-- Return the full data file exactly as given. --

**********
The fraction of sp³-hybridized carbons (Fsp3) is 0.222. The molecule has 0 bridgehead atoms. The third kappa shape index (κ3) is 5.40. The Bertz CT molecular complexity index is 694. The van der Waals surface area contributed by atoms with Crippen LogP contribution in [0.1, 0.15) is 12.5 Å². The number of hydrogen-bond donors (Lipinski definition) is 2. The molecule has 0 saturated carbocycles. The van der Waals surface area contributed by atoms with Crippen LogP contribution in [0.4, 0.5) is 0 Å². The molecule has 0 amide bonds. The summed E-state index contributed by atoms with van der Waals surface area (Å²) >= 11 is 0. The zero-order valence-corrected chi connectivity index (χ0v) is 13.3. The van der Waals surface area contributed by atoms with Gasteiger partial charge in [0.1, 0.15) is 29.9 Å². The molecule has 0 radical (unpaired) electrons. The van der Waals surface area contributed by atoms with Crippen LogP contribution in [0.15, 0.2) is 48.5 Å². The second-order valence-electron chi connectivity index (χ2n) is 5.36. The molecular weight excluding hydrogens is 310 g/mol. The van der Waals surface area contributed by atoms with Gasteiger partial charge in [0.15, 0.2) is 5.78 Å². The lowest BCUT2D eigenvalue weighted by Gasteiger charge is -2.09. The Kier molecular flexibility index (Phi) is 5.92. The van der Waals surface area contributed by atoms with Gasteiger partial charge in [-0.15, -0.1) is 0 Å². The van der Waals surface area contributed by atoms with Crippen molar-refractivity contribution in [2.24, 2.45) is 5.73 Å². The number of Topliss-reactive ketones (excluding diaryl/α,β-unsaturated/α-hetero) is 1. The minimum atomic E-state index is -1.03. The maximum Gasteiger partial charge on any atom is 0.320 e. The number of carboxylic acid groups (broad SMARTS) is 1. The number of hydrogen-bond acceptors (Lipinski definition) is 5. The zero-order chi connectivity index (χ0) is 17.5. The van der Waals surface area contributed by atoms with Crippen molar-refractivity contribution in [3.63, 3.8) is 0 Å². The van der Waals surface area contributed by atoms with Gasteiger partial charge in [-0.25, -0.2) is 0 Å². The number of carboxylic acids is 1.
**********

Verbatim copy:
The fraction of sp³-hybridized carbons (Fsp3) is 0.222. The molecule has 0 bridgehead atoms. The third kappa shape index (κ3) is 5.40. The Bertz CT molecular complexity index is 694. The van der Waals surface area contributed by atoms with Crippen LogP contribution in [0.1, 0.15) is 12.5 Å². The number of hydrogen-bond donors (Lipinski definition) is 2. The molecule has 0 saturated carbocycles. The van der Waals surface area contributed by atoms with Crippen LogP contribution in [0.4, 0.5) is 0 Å². The molecule has 0 amide bonds. The summed E-state index contributed by atoms with van der Waals surface area (Å²) >= 11 is 0. The zero-order valence-corrected chi connectivity index (χ0v) is 13.3. The van der Waals surface area contributed by atoms with Gasteiger partial charge in [0.1, 0.15) is 29.9 Å². The molecule has 0 radical (unpaired) electrons. The van der Waals surface area contributed by atoms with Crippen LogP contribution in [0.15, 0.2) is 48.5 Å². The second-order valence-electron chi connectivity index (χ2n) is 5.36. The molecular weight excluding hydrogens is 310 g/mol. The van der Waals surface area contributed by atoms with Gasteiger partial charge in [0.15, 0.2) is 5.78 Å². The lowest BCUT2D eigenvalue weighted by Gasteiger charge is -2.09. The Kier molecular flexibility index (Phi) is 5.92. The van der Waals surface area contributed by atoms with Gasteiger partial charge in [-0.15, -0.1) is 0 Å². The van der Waals surface area contributed by atoms with Crippen molar-refractivity contribution in [2.24, 2.45) is 5.73 Å². The number of Topliss-reactive ketones (excluding diaryl/α,β-unsaturated/α-hetero) is 1. The minimum atomic E-state index is -1.03. The maximum Gasteiger partial charge on any atom is 0.320 e. The number of carboxylic acid groups (broad SMARTS) is 1. The number of hydrogen-bond acceptors (Lipinski definition) is 5. The zero-order chi connectivity index (χ0) is 17.5. The van der Waals surface area contributed by atoms with Crippen molar-refractivity contribution in [3.63, 3.8) is 0 Å². The van der Waals surface area contributed by atoms with Gasteiger partial charge in [-0.25, -0.2) is 0 Å². The number of carboxylic acids is 1.